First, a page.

Research & Advice

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Economic Outlook for 2013

December 20, 2012

 

•    Fiscal headwinds will prevail in the first half of 2013, but the U.S. economy will pick up in the second half.
•    Lawmakers are likely to scale back the fiscal cliff and agree on a comprehensive budget plan in January.
•    The private sector is poised for much stronger growth once clarity returns to federal policy.

We toyed with the idea of subtitling this section “Why bother?” It seems ridiculous to come out with an economic forecast ahead of a resolution of the fiscal cliff.  Indeed, previous “Economic Outlook” reports have been a mind-numbing couple dozen pages.  But keeping with tradition we are releasing our report at the turn of the calendar year, albeit in abbreviated form.  We will add, modify, change, etc. as new information is discovered (i.e. new compromises are reached).

Due to the uncertainty over what will be agreed upon, a wide array of economic outcomes is possible, ranging from recession to robust growth.  There are many ways the current tax and budget negotiations could play out regarding the fiscal cliff, but the most likely scenario has lawmakers agreeing on a comprehensive budge plan in early 2013.  Our base case assumes a partial resolution of the fiscal cliff, including some spending cuts and tax increases, but no long-term credible agreement on entitlement spending.  It will be enough to prevent a new recession, even if just barely. The resulting agreement will likely only lay out a broad framework and let congressional committees hash out the details next year.

With that in mind, we have been describing the economic outlook as a glass half-full.  Models from the Survey of Professional Forecasters, Blue Chip, and the Federal Reserve’s FOMC show expectations of 2013 real GDP growth (“real” means “adjusted for inflation”, and that’s the number you typically see in the newspapers) at 2.0%, 2.3%, and 2.7%, respectively.  Those numbers compare to the roughly 2.0% growth of 2012. These ranges make sense to us (we expect 2.6%). We think financial and credit conditions matter, and they will continue to support growth.  We also assumed some headwinds from fiscal support.  A rebound in nonresidential fixed investment along with steady growth in residential investment should offset the drag from the government sector.  Trade and inventories will mostly offset each other.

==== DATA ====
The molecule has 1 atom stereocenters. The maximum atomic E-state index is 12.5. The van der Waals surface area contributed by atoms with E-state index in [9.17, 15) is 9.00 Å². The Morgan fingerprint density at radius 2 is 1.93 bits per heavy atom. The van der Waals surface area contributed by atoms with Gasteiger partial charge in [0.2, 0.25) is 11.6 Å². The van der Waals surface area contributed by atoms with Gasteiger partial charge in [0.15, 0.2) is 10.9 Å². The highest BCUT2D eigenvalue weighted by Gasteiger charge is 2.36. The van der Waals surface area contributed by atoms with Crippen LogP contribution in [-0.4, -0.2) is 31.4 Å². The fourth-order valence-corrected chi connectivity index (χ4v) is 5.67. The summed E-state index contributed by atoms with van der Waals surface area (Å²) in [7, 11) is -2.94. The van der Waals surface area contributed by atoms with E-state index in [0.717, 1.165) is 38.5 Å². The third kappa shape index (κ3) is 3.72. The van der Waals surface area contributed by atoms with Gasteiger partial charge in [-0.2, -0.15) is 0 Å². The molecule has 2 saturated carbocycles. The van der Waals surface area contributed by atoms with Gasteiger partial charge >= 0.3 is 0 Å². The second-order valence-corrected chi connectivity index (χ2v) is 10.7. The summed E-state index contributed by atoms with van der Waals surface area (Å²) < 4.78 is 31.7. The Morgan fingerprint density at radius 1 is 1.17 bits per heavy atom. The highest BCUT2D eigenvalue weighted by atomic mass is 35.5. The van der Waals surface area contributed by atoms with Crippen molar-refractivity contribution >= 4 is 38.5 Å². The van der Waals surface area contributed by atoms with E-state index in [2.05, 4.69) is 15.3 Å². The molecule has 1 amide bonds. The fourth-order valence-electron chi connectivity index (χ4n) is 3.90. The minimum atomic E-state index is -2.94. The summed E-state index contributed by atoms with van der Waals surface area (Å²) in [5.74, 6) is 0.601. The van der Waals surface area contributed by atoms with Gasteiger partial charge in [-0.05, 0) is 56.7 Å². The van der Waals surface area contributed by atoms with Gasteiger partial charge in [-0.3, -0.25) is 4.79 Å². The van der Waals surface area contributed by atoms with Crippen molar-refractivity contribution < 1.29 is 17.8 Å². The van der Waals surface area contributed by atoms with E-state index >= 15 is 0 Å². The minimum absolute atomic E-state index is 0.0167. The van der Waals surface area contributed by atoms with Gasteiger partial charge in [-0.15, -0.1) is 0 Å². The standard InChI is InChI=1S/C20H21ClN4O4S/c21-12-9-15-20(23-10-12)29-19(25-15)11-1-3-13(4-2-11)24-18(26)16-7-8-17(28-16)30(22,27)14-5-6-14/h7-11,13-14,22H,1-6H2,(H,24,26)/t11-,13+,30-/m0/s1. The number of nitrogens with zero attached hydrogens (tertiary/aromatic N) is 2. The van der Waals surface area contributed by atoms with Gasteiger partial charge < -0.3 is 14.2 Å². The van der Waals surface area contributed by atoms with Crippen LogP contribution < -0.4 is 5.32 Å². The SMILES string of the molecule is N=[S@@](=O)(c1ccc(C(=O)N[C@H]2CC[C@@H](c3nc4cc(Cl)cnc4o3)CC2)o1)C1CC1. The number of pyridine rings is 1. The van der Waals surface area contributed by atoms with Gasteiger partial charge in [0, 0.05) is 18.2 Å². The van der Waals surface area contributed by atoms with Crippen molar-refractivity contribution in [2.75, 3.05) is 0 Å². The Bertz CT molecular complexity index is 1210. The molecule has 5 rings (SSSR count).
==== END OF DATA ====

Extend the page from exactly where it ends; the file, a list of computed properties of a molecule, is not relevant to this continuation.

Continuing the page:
But those are all weak assumptions until we have clarity on the fiscal cliff.  If we go over the cliff and make no decisions until February 2013, the economy will go flat or perhaps contract slightly in the first quarter (Q1).  We would then expect gradual, but modest, improvement.  However, the economy is already growing at about a 2% rate.  If the fiscal cliff uncertainties are removed, growth in the second half (2H) of 2013 could be quite robust, powered by a reviving private sector.  An excess of leverage led to the Great Recession of 2009, but firms and households have rapidly pared down their debts since then, and balance sheets are now strong.  With some additional clarity from Washington on taxes and budgets, businesses, banks and households should all become more aggressive in investing, hiring, lending, and spending.

No matter what happens on the fiscal cliff, we expect inflation, as measured by the Consumer Price Index (CPI) to remain contained next year.  Higher inflation remains a longer-term risk as we believe the accommodative stance of monetary policy has created inflationary potential – but not a problem for 2013 (aggregate forecasts are at about 2.2%).  If monetary accommodation is not withdrawn as the unemployment gap closes, higher inflation could result.

U.S. Stock Market Outlook

•    The U.S. stock market has been in a secular bear market since 1999.  2013 could answer questions required to label future years as part of a new secular bull market.
•    The gains and the longevity of the 2009-2011 cyclical bull and the 2011 cyclical bear were more consistent with past secular bulls than secular bears.  If a cyclical bear is averted in 2013, then it is likely that the persistent cyclical bull will also gain secular bull characteristics.